Alton Evening Telegraph from Alton, Illinois on July 22, 1963 · Page 15
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Alton Evening Telegraph from Alton, Illinois · Page 15

Alton, Illinois
Issue Date:
Monday, July 22, 1963
Page 15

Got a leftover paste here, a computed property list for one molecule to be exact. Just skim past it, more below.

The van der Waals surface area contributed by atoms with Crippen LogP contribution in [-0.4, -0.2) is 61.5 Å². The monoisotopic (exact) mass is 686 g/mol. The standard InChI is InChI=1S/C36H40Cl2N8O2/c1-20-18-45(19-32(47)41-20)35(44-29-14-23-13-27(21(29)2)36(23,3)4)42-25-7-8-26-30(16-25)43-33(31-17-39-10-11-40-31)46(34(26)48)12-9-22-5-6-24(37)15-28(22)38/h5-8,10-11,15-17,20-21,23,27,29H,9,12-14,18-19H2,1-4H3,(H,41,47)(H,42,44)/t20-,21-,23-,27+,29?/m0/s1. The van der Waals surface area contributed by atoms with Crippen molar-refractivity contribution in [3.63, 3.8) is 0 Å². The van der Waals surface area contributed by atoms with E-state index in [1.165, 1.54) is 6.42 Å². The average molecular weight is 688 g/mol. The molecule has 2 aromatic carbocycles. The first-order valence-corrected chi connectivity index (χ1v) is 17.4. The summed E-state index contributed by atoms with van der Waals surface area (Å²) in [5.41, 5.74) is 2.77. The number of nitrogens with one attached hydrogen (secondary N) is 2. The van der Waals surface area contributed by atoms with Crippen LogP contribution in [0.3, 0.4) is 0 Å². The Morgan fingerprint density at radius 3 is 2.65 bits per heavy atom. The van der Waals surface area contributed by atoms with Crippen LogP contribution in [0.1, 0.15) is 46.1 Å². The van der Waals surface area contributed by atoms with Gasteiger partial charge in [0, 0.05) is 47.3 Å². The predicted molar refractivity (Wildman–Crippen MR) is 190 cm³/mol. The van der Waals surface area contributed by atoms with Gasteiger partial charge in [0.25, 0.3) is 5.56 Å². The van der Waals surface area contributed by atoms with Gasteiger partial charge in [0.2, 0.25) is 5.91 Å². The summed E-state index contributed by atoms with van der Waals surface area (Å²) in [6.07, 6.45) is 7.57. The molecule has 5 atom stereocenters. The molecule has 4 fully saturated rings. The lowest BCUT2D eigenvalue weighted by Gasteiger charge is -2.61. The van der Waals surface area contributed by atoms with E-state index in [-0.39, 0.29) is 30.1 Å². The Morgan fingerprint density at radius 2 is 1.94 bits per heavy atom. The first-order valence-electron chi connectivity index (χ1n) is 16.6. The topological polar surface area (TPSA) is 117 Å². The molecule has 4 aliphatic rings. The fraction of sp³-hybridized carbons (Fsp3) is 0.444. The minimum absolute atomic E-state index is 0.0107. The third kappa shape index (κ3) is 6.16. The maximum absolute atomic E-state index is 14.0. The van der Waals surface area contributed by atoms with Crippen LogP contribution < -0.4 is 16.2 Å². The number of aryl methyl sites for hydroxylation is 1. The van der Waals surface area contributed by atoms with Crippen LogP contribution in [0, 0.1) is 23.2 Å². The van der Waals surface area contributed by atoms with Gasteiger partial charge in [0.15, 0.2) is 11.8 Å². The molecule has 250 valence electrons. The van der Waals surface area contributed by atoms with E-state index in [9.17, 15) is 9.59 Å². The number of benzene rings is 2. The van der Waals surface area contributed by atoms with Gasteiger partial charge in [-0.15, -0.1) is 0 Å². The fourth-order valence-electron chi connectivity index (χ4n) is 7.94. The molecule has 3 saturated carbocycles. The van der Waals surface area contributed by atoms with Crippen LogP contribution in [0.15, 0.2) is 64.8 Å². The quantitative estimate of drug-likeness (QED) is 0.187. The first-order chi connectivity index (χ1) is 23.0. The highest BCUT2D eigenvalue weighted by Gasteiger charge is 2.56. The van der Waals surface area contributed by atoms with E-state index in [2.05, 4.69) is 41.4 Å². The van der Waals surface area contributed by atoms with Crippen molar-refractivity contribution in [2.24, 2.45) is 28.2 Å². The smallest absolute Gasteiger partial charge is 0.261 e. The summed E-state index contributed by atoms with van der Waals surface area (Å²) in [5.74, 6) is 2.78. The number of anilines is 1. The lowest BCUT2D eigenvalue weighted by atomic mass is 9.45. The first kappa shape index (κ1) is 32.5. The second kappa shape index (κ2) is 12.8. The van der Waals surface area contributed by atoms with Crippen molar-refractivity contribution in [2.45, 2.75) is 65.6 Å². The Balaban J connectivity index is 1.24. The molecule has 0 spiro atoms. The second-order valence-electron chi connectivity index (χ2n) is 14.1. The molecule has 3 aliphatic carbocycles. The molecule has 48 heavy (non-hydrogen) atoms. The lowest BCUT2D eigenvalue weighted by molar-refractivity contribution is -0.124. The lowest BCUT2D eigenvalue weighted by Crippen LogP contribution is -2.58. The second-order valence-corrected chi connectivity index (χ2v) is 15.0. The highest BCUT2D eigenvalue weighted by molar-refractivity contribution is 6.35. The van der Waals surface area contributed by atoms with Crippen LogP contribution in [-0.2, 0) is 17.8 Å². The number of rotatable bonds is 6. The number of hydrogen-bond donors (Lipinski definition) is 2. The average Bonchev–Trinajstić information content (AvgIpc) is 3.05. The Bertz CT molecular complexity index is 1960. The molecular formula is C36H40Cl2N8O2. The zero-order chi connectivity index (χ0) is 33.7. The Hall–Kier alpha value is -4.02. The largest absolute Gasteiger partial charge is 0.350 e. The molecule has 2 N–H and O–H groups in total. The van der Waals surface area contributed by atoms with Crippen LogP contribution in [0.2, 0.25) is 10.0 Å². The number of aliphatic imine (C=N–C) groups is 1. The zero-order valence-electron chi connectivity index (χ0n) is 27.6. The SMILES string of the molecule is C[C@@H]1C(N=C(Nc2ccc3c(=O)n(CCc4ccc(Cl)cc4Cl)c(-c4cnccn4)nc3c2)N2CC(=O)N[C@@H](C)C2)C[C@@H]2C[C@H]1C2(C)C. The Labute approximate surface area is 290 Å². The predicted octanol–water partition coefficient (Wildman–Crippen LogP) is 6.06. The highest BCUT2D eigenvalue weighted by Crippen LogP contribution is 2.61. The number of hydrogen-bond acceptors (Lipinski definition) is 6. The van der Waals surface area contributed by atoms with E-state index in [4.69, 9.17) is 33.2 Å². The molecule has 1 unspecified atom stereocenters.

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MONDAY, JULY 22, 10G3 ALTON EVENING TELEGRAPH MWTfltePI New Course Record Set in City Golf Meet Stilus Shoots 66 and 67 To Win Title • Laity Suhre, a 21-year-old native of Hatnel, set a Hew course record Sunday at Uock Spring nnd carted off first prize In the 10th Annual City Open Golf Tournament, sponsored by the Alton Recreation Department. A former captain of the Ed- wardsvllle High golf team, Suhre, who works at his father's gas station In Hamel, toured the course Saturday in 67, then came home Sunday with a 66 and a 30- holo total of 133. Th« mark chopped a hill five strokes off the old roc- ord of 138, sot by Koii Krlok- tnoyor In 1050. D. Ditpfiko, who finished second, tied tlio old record, niul third plnco finalist R. Yonny cnino In with n MO. Par for (ho course la M4. It marked the first champion ship win for the young man who has been golfing In the Alton tourney since 1956 when he finished with a 175 in the C flight. Suhre has twice qualified tor the Illinois State Amateur. The Class A flight was won by M. Lowery with 150, followed by G. Libra with 151 and G. Hous ton with 155. L. Lawrence won 'the class B flight with 158. E. Dial was second with 164, nnd D. Alberts third with 106. L. Emmons won the Class C flight with a 169. L. Goodman was second, and B. Christopher won a sudden death playoff from D. Martin for third. CHAMPIONSHIP FLIGHT Suhre, L. 133, Dupske, D. 138, Yenny, R. 140, Mathews, W. 143, Schmidt, A. 144, Calvey, W. 14G Story, N. 146, Starr, J. 148, McBrien, J. 150, Hand, J. 150, King, B. 151, Bredall, F. 151, Muehleman, B. 151, Mitchell, R. 152, Muehleman, T. 152, Malson, B. 152, Meyer, R. 153, Honchak, J. 153, Colborn, C. 154, Mueller, M. 154, Netzhammer, B. 154, Sawyer, E. 155, Brown, E. 155, Murphy, D. 156, Maynard, J. 159, Toole, B. 160, Olsen, J. 160, Miller, T. 165, Donelson, B. 166, Martin, T. 172. CLASS A CONGRATULATIONS Charles Raybiirn of the Alton Re- day. Suhre set a new course record of creation Department congratulates 133, five strokes better than the old Larry Suhre of Hamel after the latter mark set in 1959.—Don Hayes Photo won the Alton City Golf Tourney Sun- Cubs Split Pair With Bucs, Sox Lose Lowery, M. 150, Libbra, G. 151, Houston, G. 155, Keil, B. 156, Jodan, M. 158, Bouillion, R. 158, Berg, W. 158, Sailer, L. 1.58, Niederkorn, J. 159, Duich, S. 160 Kirchner; P. 160, Perica, J. 161, Lowry, J. 161, Butchart, D. 161, Quinn, J. 161, Ashby, J. 161, Ingram, G. 161, Ortman, W. 161, Winter, B. 161, Wasson, E. 162, Worchol, L. 163, Moorman, X B. 163, Frerichs, A. 163, Unger, T. 164, Drew, W. 165 Waller R. 166 Collida, B. 166, Felty, K. 166. Williams, W. 166, Wohlert, B. 167, But kovich, P. 169, Koziatek, T. 173. CLASS B Lawrence, L. 158, Dial, E. 164, Alberts, D. 165, Harmon, G. 166, Durham, R. 166, Rolfe, F. 167, Schaeffer, J. 169, Neuhaus, R. 170, Kulikowski, J. 170, Grogg, K. 1.71, Sawyer, D. 172, Meyer, R. Jr. 172, Buchanan, J. 173, Kitchens, F. 173, Skjerselh, P. 173, Rinehart, L. 174, Fox, R. 174, Mitchell, V. 174, Kloeppner, D. 175, Rays, F. 175, Hartwig, E. 175, Inman, J. 176, Jones, B. 176, Naughton, J. 177, Wright, J. 178, Hessler, B. 178, Wallace, D. 179, Lyon, 0. 180, Cooksey, J. 180. CLASS C Emmons, L. 169, Goodman, L. 170, Chronister, B. 172, Martin, D. 172, Eubanks, S. 172, Crowe, J. 175, Cox, G. 176, Awe, R. 176, Meyer, N. 178, Haines, J. 181, Dickens, G. 182, Reichel, W. 184, Briedecker, M. 184, Arias, T, 185, Barr, J. 187, Sheary, K. 187, Griffith, G. 189, Reedy, J. 191, Handlon, J. 193, Massa, J. 200, Liley, H. 203, Kopsle, M. 204, L i n d q u i s t, S. 205, Meredith, B. 208. Plymouth* Pace Dragivay Races Plymouths took three of t h e four places in the Super Stock Meet at the Alton Dragway Sunday. John Burton of Florissant took first place. Wheeler and Fields, a racing team from Springfield, came in second in a fiber glass Ford, followed by the Bradshaw brothers in Plymouths for third and fourth place money. The eliminator winners included: Top eliminator — lx>u Kamp, St. Louis, 145; competition elimi- nulor - Powers, Riley, Roschek, Pubuque, Iowa, 136; middle eliminator - Garland Tyler, Wood River, 112; little eliminator ~ Sedlack Motors, Cicero, 111., 116; junior eliminator - Bill Schmidt, St. Louis, 116; Junior stock Gene Usery, Sullivan, Mo., 87; bike eliminator - Gene Kinder, St. LQule, 96! and powder pun eliminator *• Betty Meyere, St Louis, 91. MIDWEST LEAGUE CHICAGO (AP) — The Chicago Cubs missed out on an excellent chance of closing ground in the National League when an apparent doubleheader sweep over Pilts- urgh turned into a split. The Cubs kayoed the Pirates, 51, in the first game Sunday and were leading, 5-2, in the ninth o.C the second when Jerry Lynch hit a three-run pinch homer. Eventually, the Cubs lost the nightcap, 6-5, in 15 innings and picked up only one game on the league-leading Los Angeles Dodgers, who dropped a pair at Milwaukee. The Cubs also fell a game behind the second-place St. Louis Cardinals. After stowing away the opening victory, the Cubs pulled off the first triple play of the season in the third inning of the nightcap when Bob Clemenle lined to first baseman Merritt Ranew. Ranew touched first for the second out and threw to shortstop Andre Rodgers, covering second to complete the play. Paul Toth went the route in the opener but relief ace Lindy McDaniel failed in the nightcap when he issued Lynch the home run ball. It was Lynch's 14th pinch McKinley, Ralston Are Sure Bets RIVER FOREST, 111. (AP) Chuck McKinley, the new national clay court tennis champion, and runner-up Dennis Ralston are the only sure bets for the U.S. Davis Cup team, non-playing captain Bob Kelleher said today. Kelleher and the traveling tennis brigade headed for the Merion Cricket Club near Philadelphia for the Pennsylvania Grass Court championships this week. It is true, Kelleher said, that lie may select a four-man team to meet, in all probability, Mexico in the American Zone semifinals at Los Angeles starting Aug. 16. "You would have to say McKinley and Ralston are the only sure bets to make it," Kelleher told The Associated Press. "Pick- MINOR LEAGUES By THE ASSOCIATED PRESS Interiiiitlonul . League Sunday's Results Toronto 7-3, Jacksonville 4-2 Atlanta 13-1, Syracuse 2-5 Rochester 10-2, Arkansas 0-1 Columbus 10-4, Buffalo 1-0 Richmond 8, Indianapolis 7 Saturday's Results Jacksonville 2, Toronto 1 Syracuse 4-2, Atlanta 1-3 Arkansas 3-4, Rochester 0-0 Columbus 7-16, Buffalo 1-10 Indianapolis 3, Richmond 1 (10 innings) ng the other tWo is going to be ne of the biggest problems I've lad." Wimbuedon champion McKinley leeded only a little more than an lour to crush NCAA titlist Ralton 6-2, 6-2, 6-4 Sunday in winning his second National Clay Court crown at the River Forest Tennis Club. Clark Graebner, of Shakei leights, Ohio, and Riessen, Evan iton, 111., upset top-seeded Ralstoi md McKinley 6-4, 0-6, 6-4, 5-7, 5-3 for the doubles championship. Hart, Goalby Wiu PGA Prize Money DALLAD (AP) — Four Illinois jolfers are included in final win lers in the 45th PGA Golf Cham pionship. Dick Hart of Hinsdale and Bob Goalby of Belleville won prizes o! ;i,075. Hart's final score was 6(i 72-76-74—288, Goalby's was 74-70 74-70—288. Tony Holguin of Midlothian vitli a final of 77-71-75-71—294 von $365, and Hubby Habjan o Lake Forest, 76-75-71-74—296, won $318.75. Pacific Coast League Sunday's Results Portland 6-3, Dallas-Fort Worth 5-1 Tacoma 9-14, Denver 5-10 (sec-' ond 12 Innings) Hawaii 11-4, Seattle 3-3 Salt Lake City 18-5, Spokane 0-0 Oklahoma City 3, San Diego 2 Saturday's Results San Diego 3-3, Oklahoma City 1-4 Dallns-Fort Worth 4-2, Portland 24 Denver 5, Taooma 1 Salt Lake City 15, Spokane 0 Seattle 7, Hawaii 6 (15 innings) PROBABLE PITCHERS By THE ASSOCIATED American League Los Angeles (Newman 0X1) a New York (Terry HO), N Only game scheduled,. By WHS A880CIATI8P Cedar Rapids 15, pecatur 3 JTOX Cities 4, Qujnej -Q Waterloo 6, Quad Cities 4 Interwovsn SQOKS nome run and it tied him with leorge Crowe for tne lifetime major league record. Jacks Warner was the loser in he second game wwhen Bill Vir don singled off his glove to sent lome the winning run. Home runs by Ellis Burton, Billy Williams and Ron Santo failed to help the Cubs in the 'second game. The Cubs return home to open a three-game series against Cincinnati Reds Tuesday. The Chicago White Sox droppec a 10-inning, 3-2 decision to th Boston Red Sox Sunday but re mained in second place in th American League, seven game behind the runaway New Yor Yankees. The Sox held a 2-0 lead goin into the ninth inning, when the Re Sox loaded the bases against reliever Hoyt Wilhelm. Dick Stu art's two-run single with two ou tied the game and Bob Tillman lOth-inning home run won it. Th second game of a doubleheade was rained out. The Sox go on a lengthy roa trip and open with a twi-nigh doubleheader at Detroit Tuesda night. Bushy's Romps, Wins 2 Games Busby's Black Label rompe past Batchtown Saturday nigl winning the first game of a dou bleheader, 12-3, and the secon contest, 20-4. Jerry Voloskl was the winner in the opening contest, giving up five hits. Grady Watkins crashed two doubles, Anthony Errand! one and Vel- oski one. In the second game Dick Down or look the win, limiting Butcl town to four hits. Louie Mai mino slammed two homers an a single in four at-bats. Georg Wallace homered, Errandi lion ered, and Watkins doubled twice Bushy's meets Jacksonville Stat Hospital Wednesday night at Wes> End diamond. For, VACATION Money ^PUBLIC FINANCE • 99 . . , Fast Service . , .Up to $8OO , . „ , On sensible plans Money to Go Now— Pay Later. Thousands uat our plans every year for their vacations •"you can, too. With good credit and steady •mploytnent, you're all set. Call, writ*, or <om« In today for th« amount you want, Lift Insurance Is Available On Your loan U.S. Edges Russia by 5 Points MOSCOW (AP)-When does a /inner feel like a loser? When he heals the Russians by nly five points. The American track and Hold earn scratched out a victory over 10 Soviet Union in their annual ual meet here Salurday and Sunny by that slim margin, lowest merican victory loin I ever. But il would be difficult to idcm- fy the winners loday. The Rus- ans were flashing their thumbs [) "hunky dory" signal all over own. The Americans were gloomy. There worn enough sour grapes around to start a vinegar factory. Targets for American carping included the food in Moscow hotels, some of the athletes themselves and the behavior of some members of Ihe women's team, who reportedly sat around hotel lobbies complaining about life in Moscow, instead of training. These were the cold facts: The Americans won 12 of the events, the Russians 10. That was the lowest, victory margin in the and Outdoors with Harold Brand Wildlife Facts Many interesting wildlife facts -ome in our mail every week, [ere are a few we have eollect- d lately: There am more than 7,000 dif- erent kinds of ants. One of the oolest known forms of light is hat given off by the firefly. The assafras tree bears leaves in iree different shapes. The sting f a bee is located at the tail end f the abdomen. The pigeon is the only bird that rinks by suction. All other birds ake the water into their mouths nd throw their heads back in irder to swallow. The great Blue Heron is the largest American icron. It stands some four feet ligh and has a wingspread of about six feet. It puts its long bill o good use in spearing food in shallow water and defending it self. ther insects bul hibernate for the vinlor. The legs of the penguin are en- :losed in the skin of the body thus naking their walk slow and cluni- y. According to experiments, e c s recognize honey-yielding lowers first by color and second- y by scent. To the casual observ- r, a snake seems to travel at a errific speed, but in leality sel- lom goes more than five miles an Poisonous Snakes The otter sleeps in the water on is back. There are only four kinds of poisonous snakes in the United States, coral, copperhead, cottonmouth and several varieties of rattlesnakes. The milk snake is named for the erroneous belief that it milks cows. Though it frequents barns, it is attracted by mice not cows. The wings of a butterfly are col orful because they are crossed by many minute ridges which break up the light into irrides- cent colors. More than 200 feath ers make up the fan of the pea cock. Ladybugs do not die at to end of the season like so man> Alt-Wood Wins Two Contests ROXANA — The Alt-Wood Mer chants Softball team won two o three games played over th weekend. Saturday night the Merchant split with the Decatur Merchants losing the first game, 3-2, but tak ing the second 1-0. Thornton bested Rister in the first game. West and Cunningham had the only hits for the Alt-Wood team. Garner threw a one-hitter at Hie Decatur in the second hi eight Innings. He also had a single and double. Simpson drove hi the winning run. Sclmlz was the losing pitcher. Sunday night, in a makeup St Louis County League game, Alt Wood bombed host Ellisville, Mo 13-0, behind the no-hit pitching o Johnson. He struck out 15 and walked one. Metx and Voveri each had three hits. •Wednesday night the Merchant! play at Ballwin, Mo. in anothe: league game. lour. Poor Nervous System istory of the five meets in a se- ies that began in 1958. The Americans got only the oints they expected, and not all f those. None of their hoped-for x)int.s materialized. The Soviets won the 110 high urdles for the first lime, and ook seconds in Iho 100 and 400 rioters for the first limn. Russian 'alary Brumel broke his own vorld high jump record with a cap of 7 feet 5% inches. The Americans losl Ihn 400 meter relay when they wore disqualified for blatently illegal baton passing. Almost unbelievable disaster struck Hie women's team hi Ihe Soviet meel. The girls were shipped by the Russians 75-28, lost all 10 events and only took two seconds. Under the scoring system of 5-3-2-1, with two athletes from nach nation in each ovent, the Nicklaus Adds PGA To List of Titles Because of its poorly develop- d nervous system.a fish prob ably experiences discomfort rather than pain when hooked. The capping turtle can feed only un ler water and unlike most oth er turtles, cannot draw its head ir tail completely into his shell. A firefly is not a fly but a beetle The porcupine's quill is actually a hollow hair, three inches in ength or longer. Deprived of it bod, a mole will die in about a day. Some snakes have been mown to live for one to tw years without food by absorbing he fat of their own bodies. The black bear is the largest and heaviest wild animal now living in Missouri. In early times they were common in Missouri forest and they are still occasionally seen in the southern Ozarks. Beaver Fur Newborn beavers can swim soon after birth but are unable to dive at first because air trapped in the dense fur keeps them afloat. Young beavers stay with their parents through two winters ther strike out on their own. Carp were first imported into Wisconsin in 1879. In 1909 the bag limit of trout was 40 per day. Deer from north Missouri gen erally have larger antlers than those from the southern part of the state. The difference is attributed to more fertile soils in the north, producing foods higher in nutritional content. Deer communicate with each other bleating and by producing other sounds and hunters can imitate these sounds to call deer to them. White-tailed deer live in very restricted areas, normally spending their lives within a range of about one square mile. Ornithologists have found that birds sing an average of 1S& hours daily most of the year. Snakes' eyes are covered by hard, transparent, plastic like caps so they can bur row without hurting their eyes. They have no eyelids. By DON WEISS Associated Press Sports Writer DALLAS, Tex. (AP)—Big Jack Nicklaus, at the tidy old age of 23 and after a spectacular ama- eur career, has added the Pro- 'essional Golfers Association title 0 his 1962 U.S. Open championship and his 1963 Masters crown. t has left him happy but hungry for more. "Sure I'm still hungry," the blocky, cherub-faced Columbus, Ohio, heavyweight said after a sizzling 3-under-par 68, capped by a title-winning 30-foot birdie putt on the 69th hole, had brought him [rom behind to the PGA crown by two strokes over Dave Ragan and three over Bruce Crampton and Dow Finsterwald. "I'm in this game as a competitor and I want to win every time I play. "When I get to the stage where I'm not hungry any more, then 1 don't see much point in playing I don't think that time will come very soon.' "I've still got plenty to learn about golf," Nicklaus emphasized "For one thing, I've never learnec to get comfortable over a putt In his rounds of 69-73-69-68—279 on the 7,046-yard, par 36-35—71 Dallas Athletic Club course Nickaus used 134 putts, which averages out to slightly more than 33 ack's normal putting pace. Although sub-par golf turned up vitli more frequency in the third nd fourth rounds, only Nicklaw it 279. Ragan at 281 after a clos ng 69, and Crampton and Dow rinsterwald, at 282 after shooting '4 and 72 respectively, were un ler par. Willowy Al Geiberger and Billy Maxwell matched it at 284 n a tie for fifth place. The other two members of tin Big Three—Gary Player and Arnold Palmer—had their troubles although Player came back in th stretch with two good rounds anc ! inished at 286. Palmer, weary anc woeful, shot 74, 73, 73, 73—a duf ler's pace for him—and wound up way back at 293. The game's No. 1 money win ner tied for 40th place and woi $410. His bankroll dribbled up t 5,995 in official PGA money Nicklaus, with his $13,000 po o'gold, jumped into second ahea of U.S. Open champ Julius Boro with §75,140. vorst they could have scored was 0 points if Ihey had only walked round Ihe Irack. But In probably the worst Inter- ialional showing ever made by n American learn, they didn't >vcn achieve thai. Two girls Were hrown out of races for false tarts and one girl fell in the hur- Jles and didn't finish. That made the combined score —Ihe one Ihc Russians watch closely—189-147 for Ihe Russians. American 1-2 sweeps in the 200, 100 hurdles, 1500 nnd discus Sun- lay, plus a smashing victory in the 1600 meter relay stemmed the Soviet tide. Dyrol Burleson whipped Tom O'Hara in the stretch run of the 1500, in 3:41—the equivalent of a 1:58 mile. Henry Carr, who has a pending world record of 20.3, took the 200 in 20.9, with Paul Drayton second. Veteran Willie Atlerberry repeated in the hurdles in 50.4, with Rex Cawley, who led most of the way, second. The "old pros," Jay Silvester and Rink Babka, finished 1-2 in the discus, although they only got off the plane to join the team Friday night, five days after most of the others had arrived. Two other late arrivals, Harold Connolly and Parry O'Brien, turned out to be life-savers, too. Connolly won the hammer for the third time in the five meets, and O'Brien was second in the shot to teammate Dave Davis, both on Saturday. Jim Beatly, the Los Angeles star who was favored to win the 5,000, did not start in the race because of an injured leg muscle. The result was a Soviet 1-2 sweep. LEWS 20 styles & patterns including the newest "Dart" & Spikes GREENFIELD'S 309 Belle St. FINANCE CORPORATION 331 Bella, Alton-HO 5-5556 20 Eastgqto Shop, Ctr., I. 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